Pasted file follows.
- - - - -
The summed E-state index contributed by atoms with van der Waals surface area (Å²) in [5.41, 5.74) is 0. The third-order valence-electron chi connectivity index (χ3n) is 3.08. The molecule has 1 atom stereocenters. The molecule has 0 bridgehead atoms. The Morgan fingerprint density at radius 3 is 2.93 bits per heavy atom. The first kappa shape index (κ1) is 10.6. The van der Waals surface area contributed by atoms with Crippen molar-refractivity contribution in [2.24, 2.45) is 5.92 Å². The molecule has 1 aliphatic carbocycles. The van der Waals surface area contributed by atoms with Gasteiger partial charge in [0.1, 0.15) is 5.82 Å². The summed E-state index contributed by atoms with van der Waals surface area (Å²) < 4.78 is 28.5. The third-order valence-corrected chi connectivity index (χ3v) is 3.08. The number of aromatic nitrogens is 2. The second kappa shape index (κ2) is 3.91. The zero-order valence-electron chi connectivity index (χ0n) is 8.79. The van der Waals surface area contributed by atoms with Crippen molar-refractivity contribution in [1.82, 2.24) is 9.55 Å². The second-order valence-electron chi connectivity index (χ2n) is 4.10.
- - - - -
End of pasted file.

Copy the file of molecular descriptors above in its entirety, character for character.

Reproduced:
The summed E-state index contributed by atoms with van der Waals surface area (Å²) in [5.41, 5.74) is 0. The third-order valence-electron chi connectivity index (χ3n) is 3.08. The molecule has 1 atom stereocenters. The molecule has 0 bridgehead atoms. The Morgan fingerprint density at radius 3 is 2.93 bits per heavy atom. The first kappa shape index (κ1) is 10.6. The van der Waals surface area contributed by atoms with Crippen molar-refractivity contribution in [2.24, 2.45) is 5.92 Å². The molecule has 1 aliphatic carbocycles. The van der Waals surface area contributed by atoms with Gasteiger partial charge in [0.1, 0.15) is 5.82 Å². The summed E-state index contributed by atoms with van der Waals surface area (Å²) < 4.78 is 28.5. The third-order valence-corrected chi connectivity index (χ3v) is 3.08. The number of aromatic nitrogens is 2. The second kappa shape index (κ2) is 3.91. The zero-order valence-electron chi connectivity index (χ0n) is 8.79. The van der Waals surface area contributed by atoms with Crippen molar-refractivity contribution in [1.82, 2.24) is 9.55 Å². The second-order valence-electron chi connectivity index (χ2n) is 4.10.